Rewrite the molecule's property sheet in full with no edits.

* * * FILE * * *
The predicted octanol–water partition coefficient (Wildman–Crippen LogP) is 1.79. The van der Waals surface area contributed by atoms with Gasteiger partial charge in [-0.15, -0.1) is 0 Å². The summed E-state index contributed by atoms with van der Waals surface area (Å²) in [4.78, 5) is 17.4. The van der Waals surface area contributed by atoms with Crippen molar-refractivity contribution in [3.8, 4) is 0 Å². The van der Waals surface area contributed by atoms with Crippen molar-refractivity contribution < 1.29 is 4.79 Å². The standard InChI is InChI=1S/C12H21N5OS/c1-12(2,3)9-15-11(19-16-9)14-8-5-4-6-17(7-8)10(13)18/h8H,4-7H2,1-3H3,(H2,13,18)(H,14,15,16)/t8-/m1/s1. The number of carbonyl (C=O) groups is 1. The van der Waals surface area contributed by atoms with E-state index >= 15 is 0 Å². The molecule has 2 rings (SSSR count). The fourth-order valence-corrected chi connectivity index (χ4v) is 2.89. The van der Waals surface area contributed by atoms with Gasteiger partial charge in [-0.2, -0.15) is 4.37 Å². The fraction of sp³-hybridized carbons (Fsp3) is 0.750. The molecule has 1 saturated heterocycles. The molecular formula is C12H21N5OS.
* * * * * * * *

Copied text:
The predicted octanol–water partition coefficient (Wildman–Crippen LogP) is 1.79. The van der Waals surface area contributed by atoms with Gasteiger partial charge in [-0.15, -0.1) is 0 Å². The summed E-state index contributed by atoms with van der Waals surface area (Å²) in [4.78, 5) is 17.4. The van der Waals surface area contributed by atoms with Crippen molar-refractivity contribution in [3.8, 4) is 0 Å². The van der Waals surface area contributed by atoms with Crippen molar-refractivity contribution < 1.29 is 4.79 Å². The standard InChI is InChI=1S/C12H21N5OS/c1-12(2,3)9-15-11(19-16-9)14-8-5-4-6-17(7-8)10(13)18/h8H,4-7H2,1-3H3,(H2,13,18)(H,14,15,16)/t8-/m1/s1. The number of carbonyl (C=O) groups is 1. The van der Waals surface area contributed by atoms with E-state index >= 15 is 0 Å². The molecule has 2 rings (SSSR count). The fourth-order valence-corrected chi connectivity index (χ4v) is 2.89. The van der Waals surface area contributed by atoms with Gasteiger partial charge in [-0.2, -0.15) is 4.37 Å². The fraction of sp³-hybridized carbons (Fsp3) is 0.750. The molecule has 1 saturated heterocycles. The molecular formula is C12H21N5OS.